Liam's cabin - Navajo

Liam on his top bunk

Liam's bunkmates

We found Aidan's bunk which was on the other side of camp from Liam's.  He had fewer kids which I think worked for him.  Within moments of us finding his camp bag, he was ready for us to leave.  My little boy is all grown up.  I am so proud of how independent and confident he was as we left him there.

Aidan's cabin - Abnaki

Me and my big kid

Aidan's cabin crew

Thankfully I had signed up for a service that allowed us to download pictures that the camp posted on their secure site as well as send unlimited emails to the kids.  That didn't mean that they got to email us back.  The emails were printed out and put in their bunks and then they could handwrite a message back which was then scanned and emailed back to us.  It was NO technology for them for 3 weeks. It was good for them and they survived!

And so Josh and I looked daily at the pictures - the ones with Aidan were full of smiles.  The ones of Liam were iffy - some smiles and some moments where he looked... lost.  But overall,  he looked like he was having a good time.  We sent them messages but not too many.  Maybe 2 per week.  And they each sent a few back, short but sweet.  Aidan did send one that made me feel a little unsure about if he was having a good time or not, but in the end, he said he had a blast.  And while Liam looked lost in a few pictures, Aidan said he was actually quite popular, though he did often fall asleep in random places.  I'm sure that with all the constant stimulation, sports and late nights, the poor kid was just exhausted!!

As far as favorite things from camp - Aidan said his favorite sport was building fires.  I reminded him that building fires is not actually a sport.  Liam's was soccer.  They both loved the color wars which was made up of the green team (their team) and the white team and there were challenges over the course of several days.  Their team won!

Beautiful shot of Little Bear Pond from camp - how can you not want to spend 3 weeks here?

Final nights at Camp Wekeela

2014 season comes to a close

The kids loved camp so much that more than a week later, they are still talking about it, still singing the chants and still excited about the experience.  And so we've decided that they will go back again next year to which they are thrilled!  So while our flights are yet booked, it looks like we will be spending the boys' entire summer vacation at home (they only get 6 weeks of vacation) again.  And we can't wait - already something to look forward to!!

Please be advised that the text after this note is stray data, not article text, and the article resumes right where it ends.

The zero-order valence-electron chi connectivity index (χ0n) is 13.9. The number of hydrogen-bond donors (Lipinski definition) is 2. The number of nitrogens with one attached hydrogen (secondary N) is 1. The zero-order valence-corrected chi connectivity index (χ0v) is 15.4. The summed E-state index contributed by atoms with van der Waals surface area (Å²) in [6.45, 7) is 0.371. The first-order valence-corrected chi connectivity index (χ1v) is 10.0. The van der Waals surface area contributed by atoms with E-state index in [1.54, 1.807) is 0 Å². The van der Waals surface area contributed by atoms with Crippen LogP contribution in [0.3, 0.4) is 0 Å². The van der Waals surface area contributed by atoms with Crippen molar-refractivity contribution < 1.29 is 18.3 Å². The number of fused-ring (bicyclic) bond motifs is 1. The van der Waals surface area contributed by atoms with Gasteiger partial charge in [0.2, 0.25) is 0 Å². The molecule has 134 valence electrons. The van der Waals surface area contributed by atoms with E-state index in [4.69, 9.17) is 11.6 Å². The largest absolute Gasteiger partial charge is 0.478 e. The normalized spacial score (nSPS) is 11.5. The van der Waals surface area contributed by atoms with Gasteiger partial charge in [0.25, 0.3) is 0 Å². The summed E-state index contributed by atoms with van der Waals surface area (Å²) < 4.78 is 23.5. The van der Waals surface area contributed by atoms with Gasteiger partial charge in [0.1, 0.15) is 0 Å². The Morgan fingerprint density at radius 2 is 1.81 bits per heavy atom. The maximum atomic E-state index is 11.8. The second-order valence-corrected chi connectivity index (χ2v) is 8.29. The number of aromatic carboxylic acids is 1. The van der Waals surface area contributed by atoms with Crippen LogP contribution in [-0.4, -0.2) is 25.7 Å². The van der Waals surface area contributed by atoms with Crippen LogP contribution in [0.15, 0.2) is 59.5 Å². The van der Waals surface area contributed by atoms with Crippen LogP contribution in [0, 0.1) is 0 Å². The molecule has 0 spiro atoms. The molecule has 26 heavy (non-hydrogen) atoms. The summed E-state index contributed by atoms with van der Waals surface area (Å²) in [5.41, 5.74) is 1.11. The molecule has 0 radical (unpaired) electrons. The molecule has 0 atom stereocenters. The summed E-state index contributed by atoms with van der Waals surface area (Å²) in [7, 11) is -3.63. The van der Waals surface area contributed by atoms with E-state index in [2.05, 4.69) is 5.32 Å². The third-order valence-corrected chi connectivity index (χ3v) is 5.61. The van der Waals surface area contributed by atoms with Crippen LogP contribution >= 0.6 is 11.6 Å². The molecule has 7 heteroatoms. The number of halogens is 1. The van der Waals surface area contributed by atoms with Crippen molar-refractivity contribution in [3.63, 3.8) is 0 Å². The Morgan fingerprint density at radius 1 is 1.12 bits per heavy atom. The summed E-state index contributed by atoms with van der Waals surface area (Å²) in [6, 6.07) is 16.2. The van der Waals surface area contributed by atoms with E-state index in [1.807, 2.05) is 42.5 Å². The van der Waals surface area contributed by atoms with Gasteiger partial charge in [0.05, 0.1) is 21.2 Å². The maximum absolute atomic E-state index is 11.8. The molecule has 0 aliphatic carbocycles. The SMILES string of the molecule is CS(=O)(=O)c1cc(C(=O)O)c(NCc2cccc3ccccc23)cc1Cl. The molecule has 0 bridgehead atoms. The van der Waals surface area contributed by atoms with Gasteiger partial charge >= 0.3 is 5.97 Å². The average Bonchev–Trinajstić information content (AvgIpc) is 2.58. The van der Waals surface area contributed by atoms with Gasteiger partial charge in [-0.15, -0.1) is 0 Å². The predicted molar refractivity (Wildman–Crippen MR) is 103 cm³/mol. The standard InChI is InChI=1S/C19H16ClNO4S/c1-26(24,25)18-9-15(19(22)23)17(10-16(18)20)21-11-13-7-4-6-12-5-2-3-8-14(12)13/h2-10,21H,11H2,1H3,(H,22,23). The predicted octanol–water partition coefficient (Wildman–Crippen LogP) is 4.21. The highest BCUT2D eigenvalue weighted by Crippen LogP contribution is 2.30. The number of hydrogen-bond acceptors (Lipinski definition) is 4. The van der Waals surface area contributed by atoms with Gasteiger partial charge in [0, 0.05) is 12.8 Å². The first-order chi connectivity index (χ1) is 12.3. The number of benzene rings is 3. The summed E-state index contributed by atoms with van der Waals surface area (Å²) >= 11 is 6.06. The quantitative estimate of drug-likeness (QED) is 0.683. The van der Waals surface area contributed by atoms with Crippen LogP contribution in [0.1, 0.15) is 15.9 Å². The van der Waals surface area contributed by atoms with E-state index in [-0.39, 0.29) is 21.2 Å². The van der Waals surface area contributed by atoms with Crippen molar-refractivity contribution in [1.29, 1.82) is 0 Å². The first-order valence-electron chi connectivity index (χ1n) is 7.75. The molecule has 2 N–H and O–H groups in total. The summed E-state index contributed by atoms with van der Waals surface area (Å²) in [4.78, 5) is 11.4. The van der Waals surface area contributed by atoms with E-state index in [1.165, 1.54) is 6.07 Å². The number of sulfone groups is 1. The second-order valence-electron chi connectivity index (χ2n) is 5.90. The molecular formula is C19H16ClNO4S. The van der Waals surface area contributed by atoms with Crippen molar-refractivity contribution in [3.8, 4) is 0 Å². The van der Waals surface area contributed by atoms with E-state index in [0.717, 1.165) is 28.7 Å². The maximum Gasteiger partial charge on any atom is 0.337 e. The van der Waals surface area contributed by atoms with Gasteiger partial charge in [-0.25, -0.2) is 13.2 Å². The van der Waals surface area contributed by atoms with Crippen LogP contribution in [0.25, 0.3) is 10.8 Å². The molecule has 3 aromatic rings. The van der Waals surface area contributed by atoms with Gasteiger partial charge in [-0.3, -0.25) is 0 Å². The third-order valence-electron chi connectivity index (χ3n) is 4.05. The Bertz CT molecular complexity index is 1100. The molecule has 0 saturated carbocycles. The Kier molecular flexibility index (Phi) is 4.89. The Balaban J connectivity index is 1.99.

Wednesday, August 20, 2014

Whirlwind Trip Home to the USA

Every year we come home to the US and every year I say that I won't over schedule.  Every year I totally fail in this capacity and as a result, by the time we leave I can barely keep my eyes open from exhaustion.  It's always worth it though.  It always feels so good to be back home.  And this year feels even better. For some reason, despite my inability to under-schedule myself, I'm not feeling so manic or overwhelmed with all that needs to be done and people to see.  I think I just finally know, it will all get done.  And if it doesn't... well, it doesn't.  Perhaps life in Barcelona rubbed off on me after all.

We made it home directly from our cruise vacation which made for an incredibly long day when you added in getting off the boat by 7 (which meant up around 5:30AM), then a 2 hour bus ride to the airport, 3 hours wait in the airport before our flight and then the 2 flights themselves.  But the cruise was yet another distraction to the disarray of our lives right now.  It was so nice being away for 2 weeks that it made us forget about the sadness of leaving Barcelona.  And now, being home in the US, it just reinforces those feelings of distraction and right now, distraction is good.  We're going to have so much going on in August and September that we might as well enjoy some good times while we can.

Since we were home for 5 weeks which is a lot of stuff to cover, I'll keep this short but sweet - a snapshot of our time.
  • I made 3 trips to NY - two of them were to Brooklyn for the boys, one to Albany for me to visit my two best college friends.  Unfortunately I wasn't so great about taking pictures of the three trips.

Liam and his friend, Henry... picked up right where they left off!